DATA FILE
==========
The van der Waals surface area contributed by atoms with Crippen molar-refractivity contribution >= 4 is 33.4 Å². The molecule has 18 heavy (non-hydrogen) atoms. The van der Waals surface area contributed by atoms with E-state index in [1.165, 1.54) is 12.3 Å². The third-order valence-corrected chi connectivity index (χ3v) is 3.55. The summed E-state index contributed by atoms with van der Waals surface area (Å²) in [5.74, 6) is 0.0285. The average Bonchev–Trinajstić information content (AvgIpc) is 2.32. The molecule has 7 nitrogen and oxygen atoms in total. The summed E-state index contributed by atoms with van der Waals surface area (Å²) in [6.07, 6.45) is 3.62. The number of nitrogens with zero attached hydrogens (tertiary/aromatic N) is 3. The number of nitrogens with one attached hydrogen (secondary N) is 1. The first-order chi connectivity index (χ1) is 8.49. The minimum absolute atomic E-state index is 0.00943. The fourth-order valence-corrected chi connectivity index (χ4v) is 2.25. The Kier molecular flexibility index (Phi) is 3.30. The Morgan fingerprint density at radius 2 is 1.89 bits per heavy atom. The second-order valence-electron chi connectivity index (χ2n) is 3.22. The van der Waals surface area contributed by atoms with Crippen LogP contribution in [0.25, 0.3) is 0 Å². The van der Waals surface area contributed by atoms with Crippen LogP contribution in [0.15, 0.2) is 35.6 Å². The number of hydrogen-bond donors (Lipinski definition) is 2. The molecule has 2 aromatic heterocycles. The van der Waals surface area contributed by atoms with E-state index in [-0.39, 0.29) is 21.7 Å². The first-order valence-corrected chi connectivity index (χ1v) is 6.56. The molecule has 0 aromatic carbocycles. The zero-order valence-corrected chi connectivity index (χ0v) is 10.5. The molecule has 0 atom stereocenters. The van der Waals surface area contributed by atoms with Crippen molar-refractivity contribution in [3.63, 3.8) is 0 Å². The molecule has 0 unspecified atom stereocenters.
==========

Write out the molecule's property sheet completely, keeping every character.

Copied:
The van der Waals surface area contributed by atoms with Crippen molar-refractivity contribution >= 4 is 33.4 Å². The molecule has 18 heavy (non-hydrogen) atoms. The van der Waals surface area contributed by atoms with E-state index in [1.165, 1.54) is 12.3 Å². The third-order valence-corrected chi connectivity index (χ3v) is 3.55. The summed E-state index contributed by atoms with van der Waals surface area (Å²) in [5.74, 6) is 0.0285. The average Bonchev–Trinajstić information content (AvgIpc) is 2.32. The molecule has 7 nitrogen and oxygen atoms in total. The summed E-state index contributed by atoms with van der Waals surface area (Å²) in [6.07, 6.45) is 3.62. The number of nitrogens with zero attached hydrogens (tertiary/aromatic N) is 3. The number of nitrogens with one attached hydrogen (secondary N) is 1. The first-order chi connectivity index (χ1) is 8.49. The minimum absolute atomic E-state index is 0.00943. The fourth-order valence-corrected chi connectivity index (χ4v) is 2.25. The Kier molecular flexibility index (Phi) is 3.30. The Morgan fingerprint density at radius 2 is 1.89 bits per heavy atom. The second-order valence-electron chi connectivity index (χ2n) is 3.22. The van der Waals surface area contributed by atoms with Crippen LogP contribution in [0.25, 0.3) is 0 Å². The van der Waals surface area contributed by atoms with Crippen LogP contribution in [0.15, 0.2) is 35.6 Å². The number of hydrogen-bond donors (Lipinski definition) is 2. The molecule has 2 aromatic heterocycles. The van der Waals surface area contributed by atoms with E-state index in [-0.39, 0.29) is 21.7 Å². The first-order valence-corrected chi connectivity index (χ1v) is 6.56. The molecule has 0 aromatic carbocycles. The zero-order valence-corrected chi connectivity index (χ0v) is 10.5. The molecule has 0 atom stereocenters. The van der Waals surface area contributed by atoms with Crippen molar-refractivity contribution in [3.63, 3.8) is 0 Å². The molecule has 0 unspecified atom stereocenters.